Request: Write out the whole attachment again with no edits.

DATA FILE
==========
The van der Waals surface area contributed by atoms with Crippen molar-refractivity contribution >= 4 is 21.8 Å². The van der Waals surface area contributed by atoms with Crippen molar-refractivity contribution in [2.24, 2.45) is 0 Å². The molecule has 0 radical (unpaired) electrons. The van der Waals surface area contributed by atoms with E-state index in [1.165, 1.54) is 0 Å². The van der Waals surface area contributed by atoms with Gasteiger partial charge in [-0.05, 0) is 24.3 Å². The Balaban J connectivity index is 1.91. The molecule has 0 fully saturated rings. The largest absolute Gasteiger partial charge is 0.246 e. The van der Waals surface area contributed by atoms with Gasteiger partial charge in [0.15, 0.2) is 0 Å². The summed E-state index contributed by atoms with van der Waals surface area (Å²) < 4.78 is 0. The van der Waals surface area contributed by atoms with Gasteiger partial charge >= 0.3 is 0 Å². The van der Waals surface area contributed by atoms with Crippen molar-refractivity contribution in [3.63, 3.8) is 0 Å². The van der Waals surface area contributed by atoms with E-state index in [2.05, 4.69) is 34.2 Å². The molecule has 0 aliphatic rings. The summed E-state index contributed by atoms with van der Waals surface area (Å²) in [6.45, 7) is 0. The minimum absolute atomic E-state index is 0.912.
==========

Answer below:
The van der Waals surface area contributed by atoms with Crippen molar-refractivity contribution >= 4 is 21.8 Å². The van der Waals surface area contributed by atoms with Crippen molar-refractivity contribution in [2.24, 2.45) is 0 Å². The molecule has 0 radical (unpaired) electrons. The van der Waals surface area contributed by atoms with E-state index in [1.165, 1.54) is 0 Å². The van der Waals surface area contributed by atoms with Gasteiger partial charge in [-0.05, 0) is 24.3 Å². The Balaban J connectivity index is 1.91. The molecule has 0 fully saturated rings. The largest absolute Gasteiger partial charge is 0.246 e. The van der Waals surface area contributed by atoms with Gasteiger partial charge in [0.15, 0.2) is 0 Å². The summed E-state index contributed by atoms with van der Waals surface area (Å²) < 4.78 is 0. The van der Waals surface area contributed by atoms with Gasteiger partial charge >= 0.3 is 0 Å². The van der Waals surface area contributed by atoms with Crippen molar-refractivity contribution in [3.63, 3.8) is 0 Å². The van der Waals surface area contributed by atoms with E-state index in [2.05, 4.69) is 34.2 Å². The molecule has 0 aliphatic rings. The summed E-state index contributed by atoms with van der Waals surface area (Å²) in [6.45, 7) is 0. The minimum absolute atomic E-state index is 0.912.